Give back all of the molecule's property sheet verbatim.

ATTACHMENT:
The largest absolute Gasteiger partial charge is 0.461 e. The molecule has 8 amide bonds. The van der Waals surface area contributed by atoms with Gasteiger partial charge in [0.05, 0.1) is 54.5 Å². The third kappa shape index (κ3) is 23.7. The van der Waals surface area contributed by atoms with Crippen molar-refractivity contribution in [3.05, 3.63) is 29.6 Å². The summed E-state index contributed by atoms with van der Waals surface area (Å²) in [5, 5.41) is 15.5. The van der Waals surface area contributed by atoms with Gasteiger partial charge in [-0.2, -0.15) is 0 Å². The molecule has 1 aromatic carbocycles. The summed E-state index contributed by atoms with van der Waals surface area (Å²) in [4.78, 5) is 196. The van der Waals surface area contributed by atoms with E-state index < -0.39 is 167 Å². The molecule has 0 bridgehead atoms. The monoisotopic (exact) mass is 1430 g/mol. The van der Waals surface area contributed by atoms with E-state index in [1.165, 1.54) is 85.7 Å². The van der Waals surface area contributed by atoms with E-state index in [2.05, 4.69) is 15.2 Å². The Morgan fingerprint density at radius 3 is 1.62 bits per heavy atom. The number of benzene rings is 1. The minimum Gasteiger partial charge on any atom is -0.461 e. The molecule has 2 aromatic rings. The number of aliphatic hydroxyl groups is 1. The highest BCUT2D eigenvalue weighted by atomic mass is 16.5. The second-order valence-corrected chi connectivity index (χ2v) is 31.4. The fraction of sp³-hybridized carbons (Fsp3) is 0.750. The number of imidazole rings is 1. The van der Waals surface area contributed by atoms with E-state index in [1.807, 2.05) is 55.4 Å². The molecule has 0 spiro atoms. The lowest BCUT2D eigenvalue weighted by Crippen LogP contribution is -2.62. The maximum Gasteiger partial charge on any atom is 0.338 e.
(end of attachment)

The largest absolute Gasteiger partial charge is 0.461 e. The molecule has 8 amide bonds. The van der Waals surface area contributed by atoms with Gasteiger partial charge in [0.05, 0.1) is 54.5 Å². The third kappa shape index (κ3) is 23.7. The van der Waals surface area contributed by atoms with Crippen molar-refractivity contribution in [3.05, 3.63) is 29.6 Å². The summed E-state index contributed by atoms with van der Waals surface area (Å²) in [5, 5.41) is 15.5. The van der Waals surface area contributed by atoms with Gasteiger partial charge in [-0.2, -0.15) is 0 Å². The molecule has 1 aromatic carbocycles. The summed E-state index contributed by atoms with van der Waals surface area (Å²) in [4.78, 5) is 196. The van der Waals surface area contributed by atoms with E-state index < -0.39 is 167 Å². The molecule has 0 bridgehead atoms. The monoisotopic (exact) mass is 1430 g/mol. The van der Waals surface area contributed by atoms with E-state index in [1.165, 1.54) is 85.7 Å². The van der Waals surface area contributed by atoms with E-state index in [2.05, 4.69) is 15.2 Å². The Morgan fingerprint density at radius 3 is 1.62 bits per heavy atom. The number of benzene rings is 1. The minimum Gasteiger partial charge on any atom is -0.461 e. The molecule has 2 aromatic rings. The number of aliphatic hydroxyl groups is 1. The highest BCUT2D eigenvalue weighted by atomic mass is 16.5. The second-order valence-corrected chi connectivity index (χ2v) is 31.4. The fraction of sp³-hybridized carbons (Fsp3) is 0.750. The number of imidazole rings is 1. The van der Waals surface area contributed by atoms with E-state index in [1.807, 2.05) is 55.4 Å². The molecule has 0 spiro atoms. The lowest BCUT2D eigenvalue weighted by Crippen LogP contribution is -2.62. The maximum Gasteiger partial charge on any atom is 0.338 e.